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Lev, Tax Advisor
Category: Tax
Satisfied Customers: 29938
Experience:  Taxes, Immigration, Labor Relations
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My brother is a day trader, and I had given him around ...

Customer Question

My brother is a day trader, and I had given him around $20,000 several years ago. He placed the money in his own account and has paid all the cap. gain taxes or whatever he had to pay on the money over this time period. He has just given me back $55,000. I want to know how I have to classify this gain. I think I should classify it as a long term capital gain, but I have no paper work to substantiate this. I want to be sure I pay what I owe, but am not sure how to go about this. Any help would be appreciated.
Submitted: 9 years ago.
Category: Tax
Expert:  Lev replied 9 years ago.

Based on information provided - you gave your brother a loan that he used in his investments (all investments was under his name - not yours)

You never own any investment assets and you did not have any capital gain from the sale of such assets.

He paid you back the loan amount and the interest. For the interest paid - your brother is required to issue to you and to the IRS a form 1099-int - . That interest would be reported as investment expenses for your brother and interest income for you.

Please coordinate with your brother all reporting - so there will not be any discrepancy.

Lev and 4 other Tax Specialists are ready to help you
Customer: replied 9 years ago.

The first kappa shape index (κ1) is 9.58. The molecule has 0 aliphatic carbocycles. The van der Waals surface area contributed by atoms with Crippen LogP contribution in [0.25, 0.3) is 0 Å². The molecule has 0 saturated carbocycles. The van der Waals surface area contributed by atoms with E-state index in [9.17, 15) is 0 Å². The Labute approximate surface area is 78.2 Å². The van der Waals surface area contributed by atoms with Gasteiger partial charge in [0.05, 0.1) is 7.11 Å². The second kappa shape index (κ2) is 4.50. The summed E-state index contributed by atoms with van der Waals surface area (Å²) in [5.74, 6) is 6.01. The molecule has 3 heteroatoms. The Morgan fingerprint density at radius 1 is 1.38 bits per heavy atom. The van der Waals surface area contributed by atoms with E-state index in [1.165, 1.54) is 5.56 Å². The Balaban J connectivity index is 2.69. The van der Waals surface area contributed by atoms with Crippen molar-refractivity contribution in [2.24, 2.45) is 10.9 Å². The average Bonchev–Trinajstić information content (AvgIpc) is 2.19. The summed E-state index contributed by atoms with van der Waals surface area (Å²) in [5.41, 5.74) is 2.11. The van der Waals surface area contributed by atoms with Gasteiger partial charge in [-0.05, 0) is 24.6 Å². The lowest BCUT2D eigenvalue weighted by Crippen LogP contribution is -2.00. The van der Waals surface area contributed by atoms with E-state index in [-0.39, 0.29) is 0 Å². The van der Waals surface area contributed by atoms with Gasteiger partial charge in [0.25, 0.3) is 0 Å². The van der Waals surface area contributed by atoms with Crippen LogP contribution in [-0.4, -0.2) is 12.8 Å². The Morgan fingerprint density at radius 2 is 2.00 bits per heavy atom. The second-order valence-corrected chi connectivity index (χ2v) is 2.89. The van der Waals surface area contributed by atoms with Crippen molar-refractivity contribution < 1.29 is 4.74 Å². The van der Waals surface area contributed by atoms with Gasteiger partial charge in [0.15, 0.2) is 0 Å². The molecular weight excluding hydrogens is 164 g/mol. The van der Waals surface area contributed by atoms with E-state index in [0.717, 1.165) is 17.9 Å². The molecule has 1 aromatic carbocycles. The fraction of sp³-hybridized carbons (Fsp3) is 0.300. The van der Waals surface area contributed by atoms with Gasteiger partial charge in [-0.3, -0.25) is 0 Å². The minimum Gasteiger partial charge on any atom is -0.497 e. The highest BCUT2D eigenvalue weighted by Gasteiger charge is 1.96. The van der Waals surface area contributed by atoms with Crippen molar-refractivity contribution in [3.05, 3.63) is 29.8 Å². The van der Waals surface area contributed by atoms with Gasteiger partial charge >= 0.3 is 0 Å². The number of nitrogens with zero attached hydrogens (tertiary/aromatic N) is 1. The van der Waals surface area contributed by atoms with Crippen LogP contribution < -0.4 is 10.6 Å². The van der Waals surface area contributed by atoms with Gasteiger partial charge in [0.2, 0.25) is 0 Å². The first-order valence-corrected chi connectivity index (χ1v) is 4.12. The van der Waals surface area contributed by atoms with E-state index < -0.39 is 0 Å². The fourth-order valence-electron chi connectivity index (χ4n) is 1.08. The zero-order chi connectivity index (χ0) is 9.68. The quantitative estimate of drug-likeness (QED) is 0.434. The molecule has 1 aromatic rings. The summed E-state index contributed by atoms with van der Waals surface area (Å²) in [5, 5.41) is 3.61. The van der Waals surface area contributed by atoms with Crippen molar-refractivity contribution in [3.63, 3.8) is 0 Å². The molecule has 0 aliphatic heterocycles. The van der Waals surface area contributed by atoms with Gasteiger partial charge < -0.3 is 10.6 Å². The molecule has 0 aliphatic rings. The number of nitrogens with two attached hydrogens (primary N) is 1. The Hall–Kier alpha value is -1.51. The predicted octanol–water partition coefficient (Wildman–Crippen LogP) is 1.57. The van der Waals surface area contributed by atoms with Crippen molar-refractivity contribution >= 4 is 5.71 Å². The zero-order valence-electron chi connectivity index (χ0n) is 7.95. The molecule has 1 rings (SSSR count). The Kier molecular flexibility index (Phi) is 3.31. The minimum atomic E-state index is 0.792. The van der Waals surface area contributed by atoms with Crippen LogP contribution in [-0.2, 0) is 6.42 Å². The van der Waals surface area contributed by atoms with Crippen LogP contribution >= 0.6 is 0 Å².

Reply to LEV's Post: LEV,

Even if he does not have a "day trading business" would it be classified as a return of principal and interest? I just want to make sure that I am paying to the IRS what I owe. Somebody else had mentioned that it could be classified as miscellaneous income, however then it would also be open to SS taxes correct?
Expert:  Lev replied 9 years ago.

For tax calculation - the interest income or miscellaneous income (reportable on the line 21 form 1040) would provide the same results - so if you would report it there - the IRS will likely not pay much attention. I would classify that income as an interest income.

You likely meant self-employment taxes? That would be correct if that is a payment for services you provided - however you did not provide any services - and that payment is for use of your money - so it is an interest - so it is not self-employment income and there will not be any self-employment taxes.

As you are going to report that income - please coordinate with your brother - so see may deduct the interest paid to you as his investment expenses.

Customer: replied 9 years ago.

What if my brother doesn't want to issue a 1099-INT? Asked him about this, and he seemed somewhat hesitant to do that. He is not sure how that would affect him since he doesn't run it as a "business". Would he just issue me a 1099-INT from himself?

Thanks so much for your help.
Expert:  Lev replied 9 years ago.

If he issue 1099int - he may deduct amount paid out as interest income - that is actually was. It will be deducted as investment interest - not business loan interest - as my understanding - he used these money for investment and had investment income that was taxable for him. As he paid you an interest - he might issue the form 1099int.

You may claim an income without having 1099int - as you received the income - and it is your income - it should be taxable. My doubts are that the same income was already taxable for your brother and he paid taxes on that amount.